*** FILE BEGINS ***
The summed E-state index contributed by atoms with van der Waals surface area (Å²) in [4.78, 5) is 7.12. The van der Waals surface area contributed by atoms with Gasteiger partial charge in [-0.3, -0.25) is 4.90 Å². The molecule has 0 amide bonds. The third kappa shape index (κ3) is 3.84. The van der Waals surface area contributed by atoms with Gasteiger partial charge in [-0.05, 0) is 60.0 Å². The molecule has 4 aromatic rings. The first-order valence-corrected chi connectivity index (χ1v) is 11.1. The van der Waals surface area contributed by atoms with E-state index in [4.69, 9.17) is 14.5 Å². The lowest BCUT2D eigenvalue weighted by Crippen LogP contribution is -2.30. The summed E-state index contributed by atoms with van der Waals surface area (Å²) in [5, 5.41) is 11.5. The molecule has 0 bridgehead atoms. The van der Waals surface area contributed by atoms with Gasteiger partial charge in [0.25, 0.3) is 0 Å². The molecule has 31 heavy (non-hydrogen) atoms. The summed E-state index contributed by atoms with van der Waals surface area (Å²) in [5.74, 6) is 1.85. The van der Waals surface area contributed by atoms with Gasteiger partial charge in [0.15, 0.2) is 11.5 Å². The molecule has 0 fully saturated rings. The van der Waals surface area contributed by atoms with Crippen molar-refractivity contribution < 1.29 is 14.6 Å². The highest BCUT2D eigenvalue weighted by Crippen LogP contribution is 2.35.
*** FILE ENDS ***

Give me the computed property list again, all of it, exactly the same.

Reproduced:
The summed E-state index contributed by atoms with van der Waals surface area (Å²) in [4.78, 5) is 7.12. The van der Waals surface area contributed by atoms with Gasteiger partial charge in [-0.3, -0.25) is 4.90 Å². The molecule has 0 amide bonds. The third kappa shape index (κ3) is 3.84. The van der Waals surface area contributed by atoms with Gasteiger partial charge in [-0.05, 0) is 60.0 Å². The molecule has 4 aromatic rings. The first-order valence-corrected chi connectivity index (χ1v) is 11.1. The van der Waals surface area contributed by atoms with E-state index in [4.69, 9.17) is 14.5 Å². The lowest BCUT2D eigenvalue weighted by Crippen LogP contribution is -2.30. The summed E-state index contributed by atoms with van der Waals surface area (Å²) in [5, 5.41) is 11.5. The molecule has 0 bridgehead atoms. The van der Waals surface area contributed by atoms with Gasteiger partial charge in [0.25, 0.3) is 0 Å². The molecule has 31 heavy (non-hydrogen) atoms. The summed E-state index contributed by atoms with van der Waals surface area (Å²) in [5.74, 6) is 1.85. The van der Waals surface area contributed by atoms with Gasteiger partial charge in [0.15, 0.2) is 11.5 Å². The molecule has 0 fully saturated rings. The van der Waals surface area contributed by atoms with Crippen molar-refractivity contribution < 1.29 is 14.6 Å². The highest BCUT2D eigenvalue weighted by Crippen LogP contribution is 2.35.